The concept of responsible sourcing essentially means that you are sourcing the products or the raw material from a place which is devoid of environmental degradation, child labor, conflict, human rights abuses, etc. When you have all of that in play, it means that galamsey poses a big threat to those value addition efforts, meaning that you are unable to take the box when it comes to responsible sourcing, or it threatens your ability to meet the responsible sourcing requirements. We are equally concerned about galamsey and we have at all times supported the fight currently being reached by government against it.

This fight is in two forms. The first is through regulatory enforcement, and then the second is reformative. Enforcement in the sense that there is a climb down on illegal miners and then reformative in the sense that illegal miners are being educated as to how they should go about their mining practices. There are reforms in the licensing procedure for small-scale miners: it has been digitalized now and the online application is there. The recent one is the recognition of those who are mining responsibly and in a sustainable manner through the National Small-Scale Mining Awards, which PMMC is happy to chair. We are very concerned about it, but we are also contributing towards sanitizing the sector through this traceability system, which we have been assisted by the World Bank to develop.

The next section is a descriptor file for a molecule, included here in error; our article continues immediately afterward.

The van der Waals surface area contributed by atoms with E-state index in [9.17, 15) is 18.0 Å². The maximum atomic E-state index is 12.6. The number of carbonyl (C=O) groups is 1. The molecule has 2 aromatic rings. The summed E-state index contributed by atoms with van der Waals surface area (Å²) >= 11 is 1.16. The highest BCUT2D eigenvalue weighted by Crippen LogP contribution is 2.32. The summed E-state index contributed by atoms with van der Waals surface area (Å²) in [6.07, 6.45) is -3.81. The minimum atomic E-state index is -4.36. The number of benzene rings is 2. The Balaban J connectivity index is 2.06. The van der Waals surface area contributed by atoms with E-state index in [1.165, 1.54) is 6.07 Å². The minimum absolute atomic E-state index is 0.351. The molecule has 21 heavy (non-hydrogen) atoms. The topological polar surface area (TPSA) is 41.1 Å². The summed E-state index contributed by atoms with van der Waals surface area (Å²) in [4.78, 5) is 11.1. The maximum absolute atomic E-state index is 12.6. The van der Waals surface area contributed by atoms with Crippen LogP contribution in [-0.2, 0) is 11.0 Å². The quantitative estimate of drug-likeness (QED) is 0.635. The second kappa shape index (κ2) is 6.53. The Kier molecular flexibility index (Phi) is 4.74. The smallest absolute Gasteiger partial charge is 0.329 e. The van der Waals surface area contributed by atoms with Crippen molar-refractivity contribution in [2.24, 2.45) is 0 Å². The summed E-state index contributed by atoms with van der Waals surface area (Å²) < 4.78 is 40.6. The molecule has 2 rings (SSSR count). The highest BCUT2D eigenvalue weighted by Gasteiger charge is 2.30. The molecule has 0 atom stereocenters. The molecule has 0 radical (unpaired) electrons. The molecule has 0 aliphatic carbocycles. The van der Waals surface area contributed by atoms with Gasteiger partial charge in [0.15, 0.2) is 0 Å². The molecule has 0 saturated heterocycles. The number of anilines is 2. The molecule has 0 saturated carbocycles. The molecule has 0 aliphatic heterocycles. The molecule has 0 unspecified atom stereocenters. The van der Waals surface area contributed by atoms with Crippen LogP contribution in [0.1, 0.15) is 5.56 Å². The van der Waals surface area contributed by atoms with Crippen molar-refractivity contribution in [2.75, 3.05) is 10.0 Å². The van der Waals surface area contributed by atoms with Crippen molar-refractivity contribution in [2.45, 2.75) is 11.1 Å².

Are there other projects that you are involved in as an institution?

Beyond traceability, we are looking at training women in jewelry manufacturing and we are also extending support to a group of women up North who are doing rock mining. They reached out to us and asked for help, which we have agreed to provide. I intend to visit them to ascertain exactly what their needs are, and then we would see how we can put in place the necessary interventions to provide the kind of support that they require. Gradually we are moving from an export-based system where we are shipping out all the gold doré to a position where we are creating value in the country through value addition initiatives that the government is pursuing.